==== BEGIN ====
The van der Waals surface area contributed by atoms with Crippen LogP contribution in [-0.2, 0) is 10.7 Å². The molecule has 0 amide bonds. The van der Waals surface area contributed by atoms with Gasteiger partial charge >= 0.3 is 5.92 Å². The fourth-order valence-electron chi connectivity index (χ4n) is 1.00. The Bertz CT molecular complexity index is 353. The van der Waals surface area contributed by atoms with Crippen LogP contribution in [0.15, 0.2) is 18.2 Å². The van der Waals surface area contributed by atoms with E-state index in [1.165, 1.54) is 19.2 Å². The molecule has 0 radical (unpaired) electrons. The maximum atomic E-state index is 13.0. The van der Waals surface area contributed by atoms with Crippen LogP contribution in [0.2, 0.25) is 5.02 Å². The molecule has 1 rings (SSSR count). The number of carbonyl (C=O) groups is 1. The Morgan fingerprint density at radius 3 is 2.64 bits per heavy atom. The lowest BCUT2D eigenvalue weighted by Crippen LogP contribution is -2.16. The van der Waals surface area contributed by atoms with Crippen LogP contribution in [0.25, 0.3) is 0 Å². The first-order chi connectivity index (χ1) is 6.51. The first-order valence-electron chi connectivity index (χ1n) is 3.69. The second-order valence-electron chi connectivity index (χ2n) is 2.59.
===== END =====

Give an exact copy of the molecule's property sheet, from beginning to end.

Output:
The van der Waals surface area contributed by atoms with Crippen LogP contribution in [-0.2, 0) is 10.7 Å². The molecule has 0 amide bonds. The van der Waals surface area contributed by atoms with Gasteiger partial charge >= 0.3 is 5.92 Å². The fourth-order valence-electron chi connectivity index (χ4n) is 1.00. The Bertz CT molecular complexity index is 353. The van der Waals surface area contributed by atoms with Crippen LogP contribution in [0.15, 0.2) is 18.2 Å². The van der Waals surface area contributed by atoms with E-state index in [1.165, 1.54) is 19.2 Å². The molecule has 0 radical (unpaired) electrons. The maximum atomic E-state index is 13.0. The van der Waals surface area contributed by atoms with Crippen LogP contribution in [0.2, 0.25) is 5.02 Å². The molecule has 1 rings (SSSR count). The number of carbonyl (C=O) groups is 1. The Morgan fingerprint density at radius 3 is 2.64 bits per heavy atom. The lowest BCUT2D eigenvalue weighted by Crippen LogP contribution is -2.16. The van der Waals surface area contributed by atoms with Crippen LogP contribution in [0.25, 0.3) is 0 Å². The first-order chi connectivity index (χ1) is 6.51. The first-order valence-electron chi connectivity index (χ1n) is 3.69. The second-order valence-electron chi connectivity index (χ2n) is 2.59.